“Oh, where is wisdom?” the chorus asks, going on to suggest that it lives in the sky with the birds, who take good care of their own family members. The women call again to Zeus, telling of the a “plague” that has fallen on Agamemnon’s house. The children battle with one another; Electra despises Chrysothemis, and it seems as if peace will never come. Electra now fights alone, “Nightingale-like” in her endless mourning.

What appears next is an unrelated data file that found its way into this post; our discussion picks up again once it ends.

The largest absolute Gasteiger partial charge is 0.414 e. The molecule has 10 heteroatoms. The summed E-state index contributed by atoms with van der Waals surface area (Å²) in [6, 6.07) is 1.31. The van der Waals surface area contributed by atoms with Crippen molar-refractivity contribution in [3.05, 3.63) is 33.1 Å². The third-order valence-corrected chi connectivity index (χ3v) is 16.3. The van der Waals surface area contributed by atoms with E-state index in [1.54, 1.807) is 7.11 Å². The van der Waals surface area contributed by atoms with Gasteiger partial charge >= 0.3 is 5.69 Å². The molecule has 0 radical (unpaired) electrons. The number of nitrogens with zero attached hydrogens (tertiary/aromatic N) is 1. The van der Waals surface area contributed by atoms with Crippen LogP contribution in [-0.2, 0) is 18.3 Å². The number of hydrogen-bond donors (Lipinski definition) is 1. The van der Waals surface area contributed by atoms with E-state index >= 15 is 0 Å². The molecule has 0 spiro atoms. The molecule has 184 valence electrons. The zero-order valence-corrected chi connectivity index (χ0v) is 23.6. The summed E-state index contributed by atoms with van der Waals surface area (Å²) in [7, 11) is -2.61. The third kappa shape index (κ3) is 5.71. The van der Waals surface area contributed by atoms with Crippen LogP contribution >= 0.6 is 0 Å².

Sophocles again implies that revenge and killing are immoral, especially within families, as the chorus looks to nature and the birds as an example of familial devotion. Birds love and care for their parents and offspring no matter what, and this aligns with Sophocles general argument that one’s family should always be honored.